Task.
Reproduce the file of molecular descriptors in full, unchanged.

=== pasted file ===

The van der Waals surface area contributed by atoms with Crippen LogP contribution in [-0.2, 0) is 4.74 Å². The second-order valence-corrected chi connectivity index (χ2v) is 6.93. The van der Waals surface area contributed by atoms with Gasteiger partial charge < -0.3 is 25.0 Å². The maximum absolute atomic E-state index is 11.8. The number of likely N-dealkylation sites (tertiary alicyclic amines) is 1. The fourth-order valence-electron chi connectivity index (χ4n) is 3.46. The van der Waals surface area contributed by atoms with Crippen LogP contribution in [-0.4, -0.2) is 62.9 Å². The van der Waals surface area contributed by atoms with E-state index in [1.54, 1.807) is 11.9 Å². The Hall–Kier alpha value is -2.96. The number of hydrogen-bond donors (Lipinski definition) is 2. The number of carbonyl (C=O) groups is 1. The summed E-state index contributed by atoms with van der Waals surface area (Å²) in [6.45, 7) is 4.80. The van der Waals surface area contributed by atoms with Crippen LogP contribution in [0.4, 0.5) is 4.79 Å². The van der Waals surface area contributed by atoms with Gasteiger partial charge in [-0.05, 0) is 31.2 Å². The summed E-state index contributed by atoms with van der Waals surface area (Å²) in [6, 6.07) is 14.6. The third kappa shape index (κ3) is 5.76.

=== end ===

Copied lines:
The van der Waals surface area contributed by atoms with Crippen LogP contribution in [-0.2, 0) is 4.74 Å². The second-order valence-corrected chi connectivity index (χ2v) is 6.93. The van der Waals surface area contributed by atoms with Gasteiger partial charge < -0.3 is 25.0 Å². The maximum absolute atomic E-state index is 11.8. The number of likely N-dealkylation sites (tertiary alicyclic amines) is 1. The fourth-order valence-electron chi connectivity index (χ4n) is 3.46. The van der Waals surface area contributed by atoms with Crippen LogP contribution in [-0.4, -0.2) is 62.9 Å². The van der Waals surface area contributed by atoms with E-state index in [1.54, 1.807) is 11.9 Å². The Hall–Kier alpha value is -2.96. The number of hydrogen-bond donors (Lipinski definition) is 2. The number of carbonyl (C=O) groups is 1. The summed E-state index contributed by atoms with van der Waals surface area (Å²) in [6.45, 7) is 4.80. The van der Waals surface area contributed by atoms with Crippen LogP contribution in [0.4, 0.5) is 4.79 Å². The van der Waals surface area contributed by atoms with Gasteiger partial charge in [-0.05, 0) is 31.2 Å². The summed E-state index contributed by atoms with van der Waals surface area (Å²) in [6, 6.07) is 14.6. The third kappa shape index (κ3) is 5.76.